Surrey Mayor Dianne Watts is hoping other Metro Vancouver mayors won't back down on a property tax increase that would help fund Rapid Bus service over the Port Mann Bridge and a B-Line between Newton and Guildford.
TransLink detailed the transit routes in its 2013 Base Plan on Monday, but funding for the two services between 2013 and 2015 may depend on a $30-million property tax increase across Metro Vancouver.
Last year, the regional Mayors' Council on Transportation said it would support a two-year increase if TransLink found a sustainable revenue source for the third year, but some mayors balked when no source was found.
Watts stands by the group's initial decision - which would cost households roughly $23 each - and said she doesn't think they can legally change their minds now.
"You can't all of a sudden pull the plug out when a lot of different municipalities supported (transit) infrastructure going elsewhere," Watts said. "Having a rapid bus across the Port Mann and a B-Line in place along King George is something we want to move forward with.
"It was voted on a year ago and it passed," she added. "I don't know how that cannot be implemented."
The council is expected to take a second vote to decide the fate of the increase. Debbie Parhar of TransLink said if the mayors oppose it, the base plan would have to be revised, but that wouldn't necessarily mean the Rapid Bus or B-Line would be scrapped.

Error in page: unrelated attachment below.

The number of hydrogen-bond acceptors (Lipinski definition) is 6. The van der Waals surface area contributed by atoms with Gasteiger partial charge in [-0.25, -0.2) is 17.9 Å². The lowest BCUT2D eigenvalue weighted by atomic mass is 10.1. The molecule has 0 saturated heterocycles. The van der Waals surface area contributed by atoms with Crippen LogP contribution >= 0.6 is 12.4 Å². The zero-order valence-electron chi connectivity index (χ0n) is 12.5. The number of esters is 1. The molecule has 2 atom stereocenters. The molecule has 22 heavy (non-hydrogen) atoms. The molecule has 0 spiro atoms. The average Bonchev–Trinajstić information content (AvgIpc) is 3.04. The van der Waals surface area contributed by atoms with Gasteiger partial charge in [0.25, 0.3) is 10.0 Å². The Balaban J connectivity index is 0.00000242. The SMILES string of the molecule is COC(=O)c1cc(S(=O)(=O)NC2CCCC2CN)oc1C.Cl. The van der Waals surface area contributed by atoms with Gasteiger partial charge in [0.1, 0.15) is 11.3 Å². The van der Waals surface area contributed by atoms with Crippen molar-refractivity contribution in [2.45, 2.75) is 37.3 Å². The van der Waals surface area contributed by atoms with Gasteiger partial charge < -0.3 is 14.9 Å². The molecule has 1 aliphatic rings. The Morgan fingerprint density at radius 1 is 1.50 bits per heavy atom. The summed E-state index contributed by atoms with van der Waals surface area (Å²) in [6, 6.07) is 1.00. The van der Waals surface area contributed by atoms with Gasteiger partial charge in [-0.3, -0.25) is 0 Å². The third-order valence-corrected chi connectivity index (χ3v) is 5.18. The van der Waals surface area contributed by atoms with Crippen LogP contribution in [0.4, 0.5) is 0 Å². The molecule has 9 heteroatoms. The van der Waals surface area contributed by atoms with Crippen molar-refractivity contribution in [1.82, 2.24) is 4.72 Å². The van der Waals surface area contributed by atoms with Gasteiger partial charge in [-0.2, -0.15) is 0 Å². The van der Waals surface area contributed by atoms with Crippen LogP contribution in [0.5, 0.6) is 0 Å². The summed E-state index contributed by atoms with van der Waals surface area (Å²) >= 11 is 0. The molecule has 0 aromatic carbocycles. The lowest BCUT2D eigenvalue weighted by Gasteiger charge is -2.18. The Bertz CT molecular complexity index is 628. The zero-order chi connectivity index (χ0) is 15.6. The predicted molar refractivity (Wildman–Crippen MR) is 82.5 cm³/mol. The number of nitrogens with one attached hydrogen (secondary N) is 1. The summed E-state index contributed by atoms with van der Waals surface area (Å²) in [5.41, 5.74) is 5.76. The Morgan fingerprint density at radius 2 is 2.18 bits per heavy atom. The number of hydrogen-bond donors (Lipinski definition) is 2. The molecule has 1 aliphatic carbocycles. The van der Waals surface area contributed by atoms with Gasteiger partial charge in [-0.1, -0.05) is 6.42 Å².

"If the $30 million was no longer on the table, then we'd have to go back and go through that performance-based evaluation again before deciding which ones would go forward and which ones would not," she said, noting that each cost roughly $2 million per year to operate.
"For example, the B-Line might actually prove to be a really good-performing thing, but an older route may not. It's not the last-in, first-out kind of thing."
The base plan on Monday detailed future plans for Surrey and parts of Metro Vancouver despite the fact that TransLink expects to be $472 million shy of forecasted revenues between 2013 and 2015.
The transportation organization has found ways to save $98 million per year in those three years and will draw on $124 million from a $140.9-million reserve fund to maintain existing services. Jason Martin, manager of corporate communications, said the improvements laid out in the base plan are what TransLink can comfortably accomplish under the budget.
"At this point, we can only look at what we can do within our means until further funding is possible," he said. "This is what we can deliver over the next three years."
The City of Surrey will receive upgrades to Expo Line SkyTrain stations, including improving capacity and accessibility to the Scott Road and Surrey Central stations. The B-Line service would run along King George Boulevard and 104th Avenue every seven or eight minutes between Newton and Guildford.
The Rapid Bus service over the Port Mann Bridge would run every 10 minutes during peak hours (5 to 9 a.m. and 3 to 7 p.m.) and every 30 minutes during off-peak hours (9 a.m. to 3 p.m. and 7 to 11 p.m.).
There were plans for the B-Line to extend to White Rock and for the Rapid Bus to run every 10 minutes during off-peak hours, but neither was feasible with the lack of funding.
TransLink estimated the extension would cost an extra $1.5 million per year while the off-peak service every 10 minutes would cost an extra $4 million per year.
- With files from the Vancouver Sun and Province
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